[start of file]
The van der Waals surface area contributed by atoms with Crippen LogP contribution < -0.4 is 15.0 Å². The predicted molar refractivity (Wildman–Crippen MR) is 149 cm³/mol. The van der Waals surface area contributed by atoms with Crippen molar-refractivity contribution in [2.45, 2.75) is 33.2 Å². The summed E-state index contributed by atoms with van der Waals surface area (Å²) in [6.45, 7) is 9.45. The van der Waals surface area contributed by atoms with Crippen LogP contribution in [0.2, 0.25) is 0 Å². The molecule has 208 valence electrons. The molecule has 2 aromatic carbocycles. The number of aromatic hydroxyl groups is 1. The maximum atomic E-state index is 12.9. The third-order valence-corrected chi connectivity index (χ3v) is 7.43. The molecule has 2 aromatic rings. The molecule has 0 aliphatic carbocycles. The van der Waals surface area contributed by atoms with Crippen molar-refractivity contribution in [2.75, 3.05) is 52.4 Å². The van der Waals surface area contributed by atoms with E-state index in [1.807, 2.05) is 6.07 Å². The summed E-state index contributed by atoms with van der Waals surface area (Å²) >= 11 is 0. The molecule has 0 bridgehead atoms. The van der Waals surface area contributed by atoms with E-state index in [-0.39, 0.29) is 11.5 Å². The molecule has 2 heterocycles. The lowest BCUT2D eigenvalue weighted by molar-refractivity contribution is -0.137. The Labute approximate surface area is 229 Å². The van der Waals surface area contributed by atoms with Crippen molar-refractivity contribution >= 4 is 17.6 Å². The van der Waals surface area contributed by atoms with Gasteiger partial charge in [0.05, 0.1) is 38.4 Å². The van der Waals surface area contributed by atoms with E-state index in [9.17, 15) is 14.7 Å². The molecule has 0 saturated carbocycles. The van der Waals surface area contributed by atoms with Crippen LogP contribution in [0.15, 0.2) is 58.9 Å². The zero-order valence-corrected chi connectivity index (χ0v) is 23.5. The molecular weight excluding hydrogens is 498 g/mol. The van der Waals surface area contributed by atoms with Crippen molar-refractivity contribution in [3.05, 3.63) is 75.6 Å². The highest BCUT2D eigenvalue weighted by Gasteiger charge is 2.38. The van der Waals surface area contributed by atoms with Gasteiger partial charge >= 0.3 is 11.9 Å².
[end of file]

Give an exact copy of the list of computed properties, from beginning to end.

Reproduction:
The van der Waals surface area contributed by atoms with Crippen LogP contribution < -0.4 is 15.0 Å². The predicted molar refractivity (Wildman–Crippen MR) is 149 cm³/mol. The van der Waals surface area contributed by atoms with Crippen molar-refractivity contribution in [2.45, 2.75) is 33.2 Å². The summed E-state index contributed by atoms with van der Waals surface area (Å²) in [6.45, 7) is 9.45. The van der Waals surface area contributed by atoms with Crippen LogP contribution in [0.2, 0.25) is 0 Å². The molecule has 208 valence electrons. The molecule has 2 aromatic carbocycles. The number of aromatic hydroxyl groups is 1. The maximum atomic E-state index is 12.9. The third-order valence-corrected chi connectivity index (χ3v) is 7.43. The molecule has 2 aromatic rings. The molecule has 0 aliphatic carbocycles. The van der Waals surface area contributed by atoms with Crippen molar-refractivity contribution in [2.75, 3.05) is 52.4 Å². The van der Waals surface area contributed by atoms with E-state index in [1.807, 2.05) is 6.07 Å². The summed E-state index contributed by atoms with van der Waals surface area (Å²) >= 11 is 0. The molecule has 0 bridgehead atoms. The van der Waals surface area contributed by atoms with E-state index in [-0.39, 0.29) is 11.5 Å². The molecule has 2 heterocycles. The lowest BCUT2D eigenvalue weighted by molar-refractivity contribution is -0.137. The Labute approximate surface area is 229 Å². The van der Waals surface area contributed by atoms with Crippen molar-refractivity contribution >= 4 is 17.6 Å². The van der Waals surface area contributed by atoms with Gasteiger partial charge in [0.05, 0.1) is 38.4 Å². The van der Waals surface area contributed by atoms with E-state index in [9.17, 15) is 14.7 Å². The molecule has 0 saturated carbocycles. The van der Waals surface area contributed by atoms with Crippen LogP contribution in [0.15, 0.2) is 58.9 Å². The zero-order valence-corrected chi connectivity index (χ0v) is 23.5. The molecular weight excluding hydrogens is 498 g/mol. The van der Waals surface area contributed by atoms with Crippen molar-refractivity contribution in [3.05, 3.63) is 75.6 Å². The highest BCUT2D eigenvalue weighted by Gasteiger charge is 2.38. The van der Waals surface area contributed by atoms with Gasteiger partial charge >= 0.3 is 11.9 Å².